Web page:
One of the strongest motivations driving gamer behaviour is the recognition received from peers in their social groups. By enhancing the reputation of learners demonstrating the right learning behaviours, a strong positive feedback loop can be established.
Much like how Stack Overflow rewards participation and submissions of its members with badges, companies can implement the same principles for sharing knowledge on internal social networks.
2. Milestones and rewards
Quick, small wins are key to sustaining interest and engagement over a long period. By designing quests and challenges, learning designers can offer an opportunity to the learners to demonstrate their chops and achieve specific milestones. The reinforcement received in the process boosts learner confidence manifold.
Duolingo does this well by letting learner earn lingots, a virtual currency that can be used in the Duolingo virtual store. By tying milestones to rewards, the app tries to promote stickiness. Companies can implement this during role onboarding. By finishing tasks and milestones on a timely basis, one gets to earn rewards that can be redeemed for something real and useful.
Competition introduces a whole new dimension to gaming. Maintaining a social scoreboard helps everyone be transparent about their actions and results.
Opower is a publicly held software-as-a-service company that partners with utility providers around the world to promote energy efficiency. Opower’s software provides customers with better information about their energy consumption, along with personalised ways to save energy and money. Opower uses gamification to show how one is performing compared to their neighbours on energy conservation.
Companies can achieve the same results by introducing contests among its employees for achieving project metrics and targets.
4. Social connectedness
Successful gamification initiatives create a strong sense of community.
Fitbit, the health and wellness device maker, has effectively gamified health and fitness for individuals and groups. By building buddy groups and quests, Fitbit has managed to convert health and fitness into a social movement. Companies can implement this for building internal coaching and mentoring networks for employees.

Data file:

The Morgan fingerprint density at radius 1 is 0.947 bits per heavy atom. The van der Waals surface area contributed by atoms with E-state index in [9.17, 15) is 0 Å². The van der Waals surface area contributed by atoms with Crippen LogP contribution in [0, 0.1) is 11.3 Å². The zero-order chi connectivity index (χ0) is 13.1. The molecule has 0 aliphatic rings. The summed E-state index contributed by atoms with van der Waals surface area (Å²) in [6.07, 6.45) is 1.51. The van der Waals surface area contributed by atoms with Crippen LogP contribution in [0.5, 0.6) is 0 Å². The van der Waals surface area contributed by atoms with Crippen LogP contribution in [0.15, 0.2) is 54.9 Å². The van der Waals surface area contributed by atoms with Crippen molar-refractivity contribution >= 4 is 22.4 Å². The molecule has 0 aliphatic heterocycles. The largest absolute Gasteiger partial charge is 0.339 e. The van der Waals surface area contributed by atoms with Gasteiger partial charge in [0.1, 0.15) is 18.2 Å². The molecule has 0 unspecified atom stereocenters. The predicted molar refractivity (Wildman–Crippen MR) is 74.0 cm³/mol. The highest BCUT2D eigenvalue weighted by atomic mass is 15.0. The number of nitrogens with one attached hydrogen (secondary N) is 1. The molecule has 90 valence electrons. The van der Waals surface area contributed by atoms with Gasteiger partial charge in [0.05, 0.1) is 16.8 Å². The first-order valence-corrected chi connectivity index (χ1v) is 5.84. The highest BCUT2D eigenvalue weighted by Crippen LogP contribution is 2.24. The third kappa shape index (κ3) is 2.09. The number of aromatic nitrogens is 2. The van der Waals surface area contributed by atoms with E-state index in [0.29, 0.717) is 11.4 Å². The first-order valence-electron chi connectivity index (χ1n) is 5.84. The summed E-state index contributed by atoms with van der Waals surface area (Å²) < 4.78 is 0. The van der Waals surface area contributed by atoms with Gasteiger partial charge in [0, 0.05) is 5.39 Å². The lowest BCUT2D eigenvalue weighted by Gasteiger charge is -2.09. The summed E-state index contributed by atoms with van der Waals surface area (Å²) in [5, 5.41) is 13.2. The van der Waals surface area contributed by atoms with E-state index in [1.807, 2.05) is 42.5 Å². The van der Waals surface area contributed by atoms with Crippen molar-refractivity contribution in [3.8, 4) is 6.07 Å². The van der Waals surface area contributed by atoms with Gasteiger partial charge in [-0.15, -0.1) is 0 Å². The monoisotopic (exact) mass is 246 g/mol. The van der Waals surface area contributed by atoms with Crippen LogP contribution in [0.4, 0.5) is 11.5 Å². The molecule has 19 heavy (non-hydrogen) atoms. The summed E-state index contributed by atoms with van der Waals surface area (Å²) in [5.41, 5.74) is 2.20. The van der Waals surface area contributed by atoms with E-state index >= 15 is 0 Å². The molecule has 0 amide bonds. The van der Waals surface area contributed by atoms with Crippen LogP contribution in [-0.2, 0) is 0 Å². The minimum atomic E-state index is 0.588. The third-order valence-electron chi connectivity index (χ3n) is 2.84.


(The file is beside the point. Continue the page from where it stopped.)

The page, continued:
5. Immersive reality and personalization
Gamers love the idea of an immersive reality where they can express their personalities. Zombies, Run! is a hugely popular app that encourages runners to push their limits through engaging storytelling and personalisation.
Leveraging this game dynamic, companies can create storylines and personalised themes to drive innovation and creativity within teams.
Making gamification a success
Gartner made a prediction that 80% of current gamified applications will fail to meet business objectives primarily due to poor design. There is a lot of truth in this prediction.
Great design produces great desire. Great design is the compelling factor that will make learners want to come back to the experience time and again. In addition to design, the following aspects are important to consider as well.
- Deep understanding of the business problem to be solved.
- Appreciation of the motivational triggers of employees.
- Analytics and insights to deliver long-term value.
To sum up, as individual employees get more and more empowered with learning resources, it is extremely important to provide a motivational scaffolding to increase the success of the learner. Gamification provides the right support for learners to stay engaged, set goals, perform at their best and celebrate their successes.
Watch our interview with Rajiv Jayaraman on The Leaderonomics Show:
Rajiv is CEO and founder of KNOLSKAPE, an award-winning gamified learning company, and a partner with Leaderonomics on experiential and game-based learning programmes. To engage with Leaderonomics on business simulation and gamification platform for building business acumen in your organisation’s high potentials, contact us at firstname.lastname@example.org.
Reposted with permission on Leaderonomics.com.